From Term 1 2017, Victorian government and Catholic schools will use the new Victorian Curriculum F-10. Curriculum related information is currently being reviewed and may be subject to change.
For more information on the curriculum, see:
The Victorian Curriculum F–10 - VCAA
Falls are a major cause of workplace fatalities and serious injuries.
Identifying fall hazards
There are many jobs that require people to work at heights greater than 2 metres, or at ground level where a fall is possible because of hazards like holes, pits or shafts.
Examples of typical fall hazards include:
- Work on or near fragile roof surfaces such as skylights or fibreglass panels with no guarding, safety mesh or other fall protection measures present
- Installation, maintenance or inspection of air conditioning units situated close to unprotected roof edges
- Work from ladders – such as painting, repairing or clearing gutters
- Tree work which requires climbing to reach the branches to be pruned
- Raising workers on pallets to reach items stored in high racking or shelving
- Climbing onto the tops of vehicles such as tankers or livestock carriers
- Mezzanine floors without adequate guardrails or handrails
Reducing the risk of falls
Employers must take steps to safeguard workers against falls. Victorian law now requires every task which involves a fall hazard of more than 2 metres to be assessed, to see whether it can be done safely from the ground or from a stable work platform. For example, equipment mounted on a roof can often be relocated to ground level.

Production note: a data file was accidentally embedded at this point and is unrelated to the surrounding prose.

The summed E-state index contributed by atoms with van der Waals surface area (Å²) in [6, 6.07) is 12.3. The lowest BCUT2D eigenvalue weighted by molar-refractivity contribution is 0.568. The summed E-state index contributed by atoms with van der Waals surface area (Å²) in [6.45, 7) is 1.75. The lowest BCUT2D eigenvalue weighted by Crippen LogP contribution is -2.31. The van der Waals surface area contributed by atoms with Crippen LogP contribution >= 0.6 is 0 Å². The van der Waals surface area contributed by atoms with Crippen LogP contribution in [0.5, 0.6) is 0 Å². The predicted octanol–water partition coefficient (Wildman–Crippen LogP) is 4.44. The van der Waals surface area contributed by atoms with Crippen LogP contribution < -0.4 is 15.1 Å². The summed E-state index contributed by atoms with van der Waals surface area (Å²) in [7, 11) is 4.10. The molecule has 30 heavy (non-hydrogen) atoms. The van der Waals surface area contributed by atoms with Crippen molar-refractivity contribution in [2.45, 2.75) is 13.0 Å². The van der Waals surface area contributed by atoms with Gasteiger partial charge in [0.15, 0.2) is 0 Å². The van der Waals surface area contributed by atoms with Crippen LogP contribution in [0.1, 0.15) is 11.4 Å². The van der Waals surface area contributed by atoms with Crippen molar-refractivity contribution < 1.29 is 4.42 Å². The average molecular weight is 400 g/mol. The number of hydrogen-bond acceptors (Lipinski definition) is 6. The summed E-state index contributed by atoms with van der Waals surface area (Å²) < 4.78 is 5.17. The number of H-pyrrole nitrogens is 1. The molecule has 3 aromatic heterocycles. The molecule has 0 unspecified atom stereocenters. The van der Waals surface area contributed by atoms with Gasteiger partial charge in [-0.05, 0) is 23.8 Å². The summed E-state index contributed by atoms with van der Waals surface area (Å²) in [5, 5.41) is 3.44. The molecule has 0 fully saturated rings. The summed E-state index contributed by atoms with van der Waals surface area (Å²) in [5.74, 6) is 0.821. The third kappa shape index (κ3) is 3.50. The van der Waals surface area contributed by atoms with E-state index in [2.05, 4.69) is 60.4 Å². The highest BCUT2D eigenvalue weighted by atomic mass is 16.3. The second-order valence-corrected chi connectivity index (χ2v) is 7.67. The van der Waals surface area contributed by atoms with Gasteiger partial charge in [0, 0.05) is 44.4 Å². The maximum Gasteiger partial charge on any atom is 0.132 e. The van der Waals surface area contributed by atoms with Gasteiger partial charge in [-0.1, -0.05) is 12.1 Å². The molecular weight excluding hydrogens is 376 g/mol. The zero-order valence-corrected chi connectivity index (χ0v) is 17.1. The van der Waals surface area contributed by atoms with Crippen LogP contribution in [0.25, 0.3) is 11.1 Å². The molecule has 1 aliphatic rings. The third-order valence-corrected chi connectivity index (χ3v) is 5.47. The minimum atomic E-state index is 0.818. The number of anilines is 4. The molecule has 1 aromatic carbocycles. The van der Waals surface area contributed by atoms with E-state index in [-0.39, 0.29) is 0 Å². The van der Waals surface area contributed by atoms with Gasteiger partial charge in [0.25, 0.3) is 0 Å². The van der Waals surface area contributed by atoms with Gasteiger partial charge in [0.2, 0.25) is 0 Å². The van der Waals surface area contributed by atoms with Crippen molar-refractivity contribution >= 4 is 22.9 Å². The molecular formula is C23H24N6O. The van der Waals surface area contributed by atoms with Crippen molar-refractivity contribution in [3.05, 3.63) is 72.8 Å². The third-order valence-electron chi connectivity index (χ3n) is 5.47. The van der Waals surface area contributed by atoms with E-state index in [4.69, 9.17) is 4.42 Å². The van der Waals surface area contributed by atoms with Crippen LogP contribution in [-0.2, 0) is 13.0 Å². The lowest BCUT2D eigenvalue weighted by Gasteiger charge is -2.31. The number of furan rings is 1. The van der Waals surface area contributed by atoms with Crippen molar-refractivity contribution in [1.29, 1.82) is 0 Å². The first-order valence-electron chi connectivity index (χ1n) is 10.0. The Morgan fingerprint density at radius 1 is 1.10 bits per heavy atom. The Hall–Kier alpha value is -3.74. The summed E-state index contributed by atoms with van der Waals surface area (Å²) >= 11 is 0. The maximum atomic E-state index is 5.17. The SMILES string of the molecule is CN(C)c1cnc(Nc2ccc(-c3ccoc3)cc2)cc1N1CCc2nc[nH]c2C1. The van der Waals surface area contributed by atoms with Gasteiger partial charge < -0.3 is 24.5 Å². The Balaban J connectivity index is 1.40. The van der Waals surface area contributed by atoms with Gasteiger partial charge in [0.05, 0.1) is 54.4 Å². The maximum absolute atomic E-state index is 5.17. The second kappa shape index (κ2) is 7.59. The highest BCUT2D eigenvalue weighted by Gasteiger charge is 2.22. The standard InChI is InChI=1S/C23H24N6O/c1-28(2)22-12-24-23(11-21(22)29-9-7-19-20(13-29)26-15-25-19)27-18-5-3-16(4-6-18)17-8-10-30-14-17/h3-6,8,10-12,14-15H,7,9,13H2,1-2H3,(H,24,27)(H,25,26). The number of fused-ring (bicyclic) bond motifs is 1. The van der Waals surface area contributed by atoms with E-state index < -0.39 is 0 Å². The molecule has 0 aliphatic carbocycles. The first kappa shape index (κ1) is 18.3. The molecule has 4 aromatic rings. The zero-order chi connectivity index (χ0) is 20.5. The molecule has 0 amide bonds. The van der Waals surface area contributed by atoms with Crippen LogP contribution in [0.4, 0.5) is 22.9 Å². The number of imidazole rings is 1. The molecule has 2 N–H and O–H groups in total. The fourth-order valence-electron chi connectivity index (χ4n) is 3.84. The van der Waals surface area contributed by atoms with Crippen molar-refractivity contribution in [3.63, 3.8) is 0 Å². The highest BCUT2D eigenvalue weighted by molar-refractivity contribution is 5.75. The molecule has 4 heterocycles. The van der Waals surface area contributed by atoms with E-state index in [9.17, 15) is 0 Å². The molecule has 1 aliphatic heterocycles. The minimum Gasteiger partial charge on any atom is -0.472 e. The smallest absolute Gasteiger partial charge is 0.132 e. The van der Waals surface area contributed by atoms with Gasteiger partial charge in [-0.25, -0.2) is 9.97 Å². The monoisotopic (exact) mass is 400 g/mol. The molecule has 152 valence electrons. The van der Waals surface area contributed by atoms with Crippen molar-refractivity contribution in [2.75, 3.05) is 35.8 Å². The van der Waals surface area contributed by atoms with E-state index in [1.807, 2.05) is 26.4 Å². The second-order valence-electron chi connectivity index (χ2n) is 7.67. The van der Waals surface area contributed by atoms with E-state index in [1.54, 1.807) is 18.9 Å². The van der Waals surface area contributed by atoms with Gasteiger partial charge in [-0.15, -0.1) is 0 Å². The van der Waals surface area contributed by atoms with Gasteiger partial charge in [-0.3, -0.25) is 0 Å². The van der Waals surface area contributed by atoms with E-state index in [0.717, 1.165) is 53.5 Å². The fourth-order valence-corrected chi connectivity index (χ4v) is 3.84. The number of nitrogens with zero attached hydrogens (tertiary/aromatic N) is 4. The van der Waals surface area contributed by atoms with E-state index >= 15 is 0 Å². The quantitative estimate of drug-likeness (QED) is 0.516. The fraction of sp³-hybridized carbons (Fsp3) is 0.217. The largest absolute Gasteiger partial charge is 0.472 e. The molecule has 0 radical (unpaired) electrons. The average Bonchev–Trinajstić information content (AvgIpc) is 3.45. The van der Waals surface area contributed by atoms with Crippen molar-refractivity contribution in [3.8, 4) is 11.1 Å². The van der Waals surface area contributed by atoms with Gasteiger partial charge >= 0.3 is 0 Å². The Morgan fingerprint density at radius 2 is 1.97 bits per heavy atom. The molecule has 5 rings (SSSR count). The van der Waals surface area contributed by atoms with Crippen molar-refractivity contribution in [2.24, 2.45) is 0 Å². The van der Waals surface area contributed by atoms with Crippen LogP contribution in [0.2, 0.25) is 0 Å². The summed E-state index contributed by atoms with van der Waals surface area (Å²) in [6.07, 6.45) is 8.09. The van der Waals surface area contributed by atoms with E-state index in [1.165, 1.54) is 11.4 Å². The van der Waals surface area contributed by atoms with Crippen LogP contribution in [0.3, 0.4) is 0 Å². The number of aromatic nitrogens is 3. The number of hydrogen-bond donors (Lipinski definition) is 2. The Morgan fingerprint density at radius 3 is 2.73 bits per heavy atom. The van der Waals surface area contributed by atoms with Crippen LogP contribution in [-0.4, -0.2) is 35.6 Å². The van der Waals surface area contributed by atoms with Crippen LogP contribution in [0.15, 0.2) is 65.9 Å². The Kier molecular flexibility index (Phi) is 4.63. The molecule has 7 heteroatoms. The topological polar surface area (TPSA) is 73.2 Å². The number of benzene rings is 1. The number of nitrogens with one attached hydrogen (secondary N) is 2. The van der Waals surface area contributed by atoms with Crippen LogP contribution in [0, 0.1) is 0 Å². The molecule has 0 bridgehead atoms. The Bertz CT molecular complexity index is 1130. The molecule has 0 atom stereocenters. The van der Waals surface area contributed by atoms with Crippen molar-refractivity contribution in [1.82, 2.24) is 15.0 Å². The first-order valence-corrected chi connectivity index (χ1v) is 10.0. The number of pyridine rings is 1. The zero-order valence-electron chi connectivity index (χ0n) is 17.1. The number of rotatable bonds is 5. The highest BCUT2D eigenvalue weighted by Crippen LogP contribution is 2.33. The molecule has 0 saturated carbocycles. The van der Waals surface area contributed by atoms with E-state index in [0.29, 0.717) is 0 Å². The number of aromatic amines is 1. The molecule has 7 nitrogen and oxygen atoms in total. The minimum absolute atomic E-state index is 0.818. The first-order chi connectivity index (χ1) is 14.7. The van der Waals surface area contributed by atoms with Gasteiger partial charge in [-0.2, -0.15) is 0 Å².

If those options are not practicable, there are a number of other risk control measures that could provide the protection needed. They include:
- Using an industrial rope access system, to enable the worker to be supported by ropes which are attached to a strong anchor point
- Setting up a passive fall prevention device – such as a scaffold or guardrail
- Using a fall injury prevention system, such as an industrial safety net or safety harness system
All of these require specific training and instruction for the worker, and purpose-designed equipment which must be regularly checked for any wear or damage.
The use of ladders
Where the use of a ladder is the only practicable way to do a job requiring work above 2 metres, employers must make sure the ladder is appropriate to the task. Ladders should be ‘tied off’ where practicable to ensure that they are stable and will not slips sideways or fall backwards. Where a job requires that a ladder is used frequently, a ladder bracket may be fitted to enable to the worker to secure the ladder before work begins. Ladders should always be carefully checked before use, and should never be used where the ground is sloping or soft. Tools and equipment should never be carried up or down a ladder – they should be raised and lowered in a bag. A person on the ground can do this, while at the same time keeping watch for pedestrians and other traffic.
Students can complete the following Falls from Height activities: